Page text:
It’s Easter morning: The hot cross buns are in the oven, your coffee has been brewed and you breathe in the crisp autumn morning. The family leave an aroma of excitement after the hunt for chocolate has swept across the quiet early morning dew. You stop to take it all in for just a few extra minutes, before you’re all wrapped up to go church. The doorbell rings. Who could be visiting right NOW, it’s Easter Sunday? You hastily pick up strewn debris before you open the door. And there he stands; it’s Jesus. Jesus has come for Easter.
MY UNREDEEMING MOMENTS
As you read, your instinctive response, as is mine, is cringe. I picture myself. My crinkling heart twists and contorts at his unexpected arrival. Beckoning him to come in, he makes his way through the tornado of candy wrapping, the kids gawking at him with chocolate smeared from ear to ear as they burst into a deluge of their morning events. A rambling packaged in: “What a lot I got, Jesus”.
I immediately squash the kids’ “disrespect” and desperately try to remind them, “Hey guys, this is the man who Easter is all about.” I clutch at whatever menial attempts I made this year, or any year for that matter, to entrench in my kids the wonder of Easter.
And as I babble and scramble, I see my unredeeming Easter unravel before me. It glares at me through the confusing stare of the kids, and a perturbed Jesus.
JESUS ISN’T SURPRISED
And before I could bury my head in shame and make a feeble attempt at explaining why I had side-lined him in my heart; Jesus started steering my elbow towards the couch, pulled out a bucket, a towel and a jug of water and began to wash my feet.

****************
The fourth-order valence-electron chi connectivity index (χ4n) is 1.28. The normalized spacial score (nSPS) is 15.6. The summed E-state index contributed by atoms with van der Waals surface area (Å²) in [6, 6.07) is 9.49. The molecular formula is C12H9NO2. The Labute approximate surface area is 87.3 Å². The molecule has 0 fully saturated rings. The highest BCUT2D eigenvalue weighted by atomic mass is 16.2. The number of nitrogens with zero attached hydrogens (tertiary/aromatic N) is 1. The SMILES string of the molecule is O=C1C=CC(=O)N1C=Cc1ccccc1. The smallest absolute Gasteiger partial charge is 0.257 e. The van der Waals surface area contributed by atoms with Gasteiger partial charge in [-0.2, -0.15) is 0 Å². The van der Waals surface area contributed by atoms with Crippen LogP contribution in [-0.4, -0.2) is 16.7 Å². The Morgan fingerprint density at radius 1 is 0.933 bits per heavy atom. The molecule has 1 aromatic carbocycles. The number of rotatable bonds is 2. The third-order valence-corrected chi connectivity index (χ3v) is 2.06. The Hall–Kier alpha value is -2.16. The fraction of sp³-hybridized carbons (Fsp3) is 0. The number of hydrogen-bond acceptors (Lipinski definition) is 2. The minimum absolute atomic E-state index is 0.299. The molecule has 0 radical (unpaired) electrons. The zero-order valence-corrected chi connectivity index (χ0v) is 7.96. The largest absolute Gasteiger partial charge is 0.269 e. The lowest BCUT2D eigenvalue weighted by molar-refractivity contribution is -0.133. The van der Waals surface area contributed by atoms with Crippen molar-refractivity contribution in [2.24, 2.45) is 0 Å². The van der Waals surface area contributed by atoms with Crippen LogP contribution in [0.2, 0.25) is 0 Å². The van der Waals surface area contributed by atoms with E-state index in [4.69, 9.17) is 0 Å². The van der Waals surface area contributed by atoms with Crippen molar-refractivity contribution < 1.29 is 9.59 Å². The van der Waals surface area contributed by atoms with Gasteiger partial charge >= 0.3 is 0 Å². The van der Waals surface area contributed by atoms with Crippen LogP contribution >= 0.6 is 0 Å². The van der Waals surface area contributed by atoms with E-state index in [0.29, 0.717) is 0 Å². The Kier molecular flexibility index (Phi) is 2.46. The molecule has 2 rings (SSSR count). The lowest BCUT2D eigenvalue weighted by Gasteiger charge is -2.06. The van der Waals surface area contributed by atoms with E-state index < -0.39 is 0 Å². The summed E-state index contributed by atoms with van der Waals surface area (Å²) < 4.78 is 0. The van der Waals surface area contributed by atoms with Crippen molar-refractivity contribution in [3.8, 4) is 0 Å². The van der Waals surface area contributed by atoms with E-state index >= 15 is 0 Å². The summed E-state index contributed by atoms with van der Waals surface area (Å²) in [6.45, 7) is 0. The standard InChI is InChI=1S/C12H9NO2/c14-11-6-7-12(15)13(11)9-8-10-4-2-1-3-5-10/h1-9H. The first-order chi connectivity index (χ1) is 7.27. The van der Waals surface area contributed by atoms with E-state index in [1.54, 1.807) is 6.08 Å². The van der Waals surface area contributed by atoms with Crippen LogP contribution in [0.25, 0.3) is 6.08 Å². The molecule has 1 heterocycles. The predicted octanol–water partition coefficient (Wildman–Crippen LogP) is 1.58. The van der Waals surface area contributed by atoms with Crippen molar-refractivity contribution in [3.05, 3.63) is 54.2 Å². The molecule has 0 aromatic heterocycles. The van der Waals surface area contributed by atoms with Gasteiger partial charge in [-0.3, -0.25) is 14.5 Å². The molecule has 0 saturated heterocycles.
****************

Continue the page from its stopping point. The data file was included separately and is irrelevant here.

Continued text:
Things are taking an unexpected turn.
Because when Jesus comes for Easter, he comes expecting that our hearts are hard. Right before Jesus embarks on his Easter journey, we are told his inner thoughts and convictions:
Having loved his own who were in the world, he loved them to the end.
We are told that Jesus loves the disciples to the end, even though his disciples were in the world. Meaning they had no affection for Jesus; rather an affection for the world. And despite their failed allegiance, he loves them to the end.
Jesus isn’t surprised by who I am when he comes around for Easter. Jesus knew then who the disciples were, and he knows full well who we are. He came for selfish, preoccupied, traitorous people.
DON’T DENY JESUS HIS RIGHTFUL PLACE AT EASTER
8 “No,” said Peter, “you shall never wash my feet.”
In horror, much like Peter, I know I would be mortified if Jesus found me distracted, occupied with the worldly things of Easter and then tried to wash my feet. But this is Jesus’ rightful place as our Saviour.
He doesn’t want us to fix ourselves as fast as we can so that we might look somewhat acceptable when he walks in the door. He didn’t come that first Easter hoping that you might honour and love him in return, but with the foreknowledge that you have already forsaken the first love of Easter.
He wants us to see our darkened hearts and our sin, and allow him to wash us with his sacrifice. This is what we desperately need.
Jesus answered him, “If I do not wash you, you have no share with me.”
The Saviour has to wash you. Don’t deny him his rightful place.
So this Easter, as you realise how much you have been in the world, let him love you to the end.
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